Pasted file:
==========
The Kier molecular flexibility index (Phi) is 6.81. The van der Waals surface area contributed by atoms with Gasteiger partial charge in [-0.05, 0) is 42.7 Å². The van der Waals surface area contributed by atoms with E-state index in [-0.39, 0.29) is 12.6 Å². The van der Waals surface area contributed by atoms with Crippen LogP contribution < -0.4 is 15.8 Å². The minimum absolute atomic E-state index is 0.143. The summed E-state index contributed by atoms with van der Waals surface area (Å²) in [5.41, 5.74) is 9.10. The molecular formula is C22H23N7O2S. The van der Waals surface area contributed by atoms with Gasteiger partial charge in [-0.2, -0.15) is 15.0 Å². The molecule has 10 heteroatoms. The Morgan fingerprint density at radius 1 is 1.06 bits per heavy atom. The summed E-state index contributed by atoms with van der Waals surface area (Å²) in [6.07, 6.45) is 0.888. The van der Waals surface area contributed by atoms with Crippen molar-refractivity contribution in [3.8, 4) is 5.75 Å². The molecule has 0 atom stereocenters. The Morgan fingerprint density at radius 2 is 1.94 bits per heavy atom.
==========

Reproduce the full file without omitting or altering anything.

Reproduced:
The Kier molecular flexibility index (Phi) is 6.81. The van der Waals surface area contributed by atoms with Gasteiger partial charge in [-0.05, 0) is 42.7 Å². The van der Waals surface area contributed by atoms with E-state index in [-0.39, 0.29) is 12.6 Å². The van der Waals surface area contributed by atoms with Crippen LogP contribution < -0.4 is 15.8 Å². The minimum absolute atomic E-state index is 0.143. The summed E-state index contributed by atoms with van der Waals surface area (Å²) in [5.41, 5.74) is 9.10. The molecular formula is C22H23N7O2S. The van der Waals surface area contributed by atoms with Gasteiger partial charge in [-0.2, -0.15) is 15.0 Å². The molecule has 10 heteroatoms. The Morgan fingerprint density at radius 1 is 1.06 bits per heavy atom. The summed E-state index contributed by atoms with van der Waals surface area (Å²) in [6.07, 6.45) is 0.888. The van der Waals surface area contributed by atoms with Crippen molar-refractivity contribution in [3.8, 4) is 5.75 Å². The molecule has 0 atom stereocenters. The Morgan fingerprint density at radius 2 is 1.94 bits per heavy atom.